Let us get wet and muddy! it is puddles o'clock!
I’ve now done with creating puddles for my Forgeworld Heavy Mortars. And so it’s time to document the process for me and for others to learn from.
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Creating Puddles – Equipment & Materials
This is an exhaustive list, alternatives are available and not everything is required. But I’ll get to that later.
- AK Interactive Puddles
- AK Interactive Wet Effect Fluid
- A Base – I am using an 80mm one from Games Workshop here
- Stirland Battlemire
- Paper Towel
- Tooth Picks
- Clay Tools
- Super Glue
- Hobby Snippers
- A Knife
- Green Stuff
- Brown Paint
- A Pin Drill
- Paper Clips
For each section, I will explain and then bombard you with photos of my work in progress. The photos will help a lot! but do ask questions in the comments if needed…
These are the clay tools I use. They are cheap and very handy for shifting around texture paint on a base. There are all shapes and sizes – which is very useful for getting into hard to reach places. Especially later on when you are trying to place your last bit of Stirland Battlemore around wheels and barbed wire.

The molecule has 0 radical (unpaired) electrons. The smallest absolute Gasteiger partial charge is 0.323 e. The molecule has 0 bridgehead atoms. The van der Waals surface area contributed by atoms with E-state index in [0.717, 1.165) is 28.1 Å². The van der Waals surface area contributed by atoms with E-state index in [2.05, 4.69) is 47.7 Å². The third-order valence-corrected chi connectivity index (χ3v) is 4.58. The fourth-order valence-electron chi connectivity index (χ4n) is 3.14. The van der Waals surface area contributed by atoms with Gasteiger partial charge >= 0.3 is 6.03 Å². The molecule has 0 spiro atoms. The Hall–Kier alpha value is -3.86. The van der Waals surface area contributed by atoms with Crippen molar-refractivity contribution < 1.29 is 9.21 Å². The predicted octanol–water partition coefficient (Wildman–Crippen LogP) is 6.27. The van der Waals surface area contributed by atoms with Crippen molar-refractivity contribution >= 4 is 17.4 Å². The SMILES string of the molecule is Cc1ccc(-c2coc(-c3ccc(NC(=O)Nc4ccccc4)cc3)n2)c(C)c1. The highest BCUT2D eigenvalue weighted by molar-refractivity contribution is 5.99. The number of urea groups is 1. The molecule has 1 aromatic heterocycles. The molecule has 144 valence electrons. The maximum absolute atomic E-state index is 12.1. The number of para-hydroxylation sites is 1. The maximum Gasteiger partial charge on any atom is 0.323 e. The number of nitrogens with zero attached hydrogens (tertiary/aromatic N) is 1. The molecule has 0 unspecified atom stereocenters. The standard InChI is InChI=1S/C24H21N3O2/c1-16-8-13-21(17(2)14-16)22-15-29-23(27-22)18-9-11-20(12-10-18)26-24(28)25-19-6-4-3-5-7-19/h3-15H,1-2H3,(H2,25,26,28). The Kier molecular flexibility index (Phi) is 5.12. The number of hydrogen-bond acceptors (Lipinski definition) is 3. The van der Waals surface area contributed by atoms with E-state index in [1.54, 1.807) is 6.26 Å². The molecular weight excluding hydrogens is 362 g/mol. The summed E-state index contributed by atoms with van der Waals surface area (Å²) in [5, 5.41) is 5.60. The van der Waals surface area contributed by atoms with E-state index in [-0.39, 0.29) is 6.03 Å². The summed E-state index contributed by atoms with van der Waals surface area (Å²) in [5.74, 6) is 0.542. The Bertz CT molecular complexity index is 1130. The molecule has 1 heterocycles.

Preparing the Base
Firstly we need to create holes in the base to give us the depth for the puddles. I use this method because it just looks more realistic.
You can build up the puddle from mud, but that isn’t how puddles are formed. They are formed by taking away from what is there – not adding a specific ring of material to form a pool.
Anyway, you need to make your holes. Be mindful of the model that will be placed on the base at the end. E.g. leave space for feet or tracks or wheels and put the puddle where it can be seen.
I used a knife and snippers to do my holes. Brute force. But you may want a pin drop to start them as the base can bend and warp. Be careful.
Once you have your holes, trim them so you don’t have jagged plastic sticking up on the top side of your base.
Next, you’ll need to cut your material for the new base. I use plasticard. It needs to be slightly bigger than your puddle hole. It doesn’t need to be neat or that accurate to be honest.
Now prepare your Green Stuff. You’ll need enough to fit around the outside of your puddle. Prepare the Green Stuff and then roll it out. It’ll need to be about 6 or 7mm in diameter – about the depth of the recess on the underside of your base. I use my big piece of remaining plasticard to roll out the Green Stuff – it is flat and large.
Finally, apply it to the underside of your puddle and press the plasticard into it to form a seal and the basin for your puddle. Check and re-check that your new basin doesn’t protrude out from under your base. If it does then your base will wobble. Make sure you push the plasticard into the Green Stuff enough to force it into the recess of the base.
Do this now and check again and again. It is a lot harder to once the Green Stuff is hardened.
Your puddle basin is done.